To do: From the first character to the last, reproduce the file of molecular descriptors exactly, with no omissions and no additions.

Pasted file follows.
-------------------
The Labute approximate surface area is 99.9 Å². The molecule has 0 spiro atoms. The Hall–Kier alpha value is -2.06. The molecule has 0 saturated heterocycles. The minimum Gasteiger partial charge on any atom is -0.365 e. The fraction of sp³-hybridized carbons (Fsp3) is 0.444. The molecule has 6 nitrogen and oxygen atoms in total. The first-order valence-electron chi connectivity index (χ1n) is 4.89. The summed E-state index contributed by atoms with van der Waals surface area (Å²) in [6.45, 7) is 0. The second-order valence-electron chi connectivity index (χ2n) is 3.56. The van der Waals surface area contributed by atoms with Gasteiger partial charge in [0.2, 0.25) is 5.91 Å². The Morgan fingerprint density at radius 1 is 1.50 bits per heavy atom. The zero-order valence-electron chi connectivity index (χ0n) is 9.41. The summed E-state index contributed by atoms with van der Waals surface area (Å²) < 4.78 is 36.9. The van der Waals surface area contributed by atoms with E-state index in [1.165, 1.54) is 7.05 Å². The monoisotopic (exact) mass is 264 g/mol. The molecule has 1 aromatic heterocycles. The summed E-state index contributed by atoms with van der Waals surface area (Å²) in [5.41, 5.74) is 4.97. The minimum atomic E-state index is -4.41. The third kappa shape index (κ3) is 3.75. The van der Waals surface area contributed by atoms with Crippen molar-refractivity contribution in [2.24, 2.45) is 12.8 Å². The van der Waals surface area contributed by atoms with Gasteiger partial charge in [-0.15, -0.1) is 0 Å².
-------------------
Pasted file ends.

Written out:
The Labute approximate surface area is 99.9 Å². The molecule has 0 spiro atoms. The Hall–Kier alpha value is -2.06. The molecule has 0 saturated heterocycles. The minimum Gasteiger partial charge on any atom is -0.365 e. The fraction of sp³-hybridized carbons (Fsp3) is 0.444. The molecule has 6 nitrogen and oxygen atoms in total. The first-order valence-electron chi connectivity index (χ1n) is 4.89. The summed E-state index contributed by atoms with van der Waals surface area (Å²) in [6.45, 7) is 0. The second-order valence-electron chi connectivity index (χ2n) is 3.56. The van der Waals surface area contributed by atoms with Gasteiger partial charge in [0.2, 0.25) is 5.91 Å². The Morgan fingerprint density at radius 1 is 1.50 bits per heavy atom. The zero-order valence-electron chi connectivity index (χ0n) is 9.41. The summed E-state index contributed by atoms with van der Waals surface area (Å²) < 4.78 is 36.9. The van der Waals surface area contributed by atoms with E-state index in [1.165, 1.54) is 7.05 Å². The monoisotopic (exact) mass is 264 g/mol. The molecule has 1 aromatic heterocycles. The summed E-state index contributed by atoms with van der Waals surface area (Å²) in [5.41, 5.74) is 4.97. The minimum atomic E-state index is -4.41. The third kappa shape index (κ3) is 3.75. The van der Waals surface area contributed by atoms with Crippen molar-refractivity contribution in [2.24, 2.45) is 12.8 Å². The van der Waals surface area contributed by atoms with Gasteiger partial charge in [-0.15, -0.1) is 0 Å².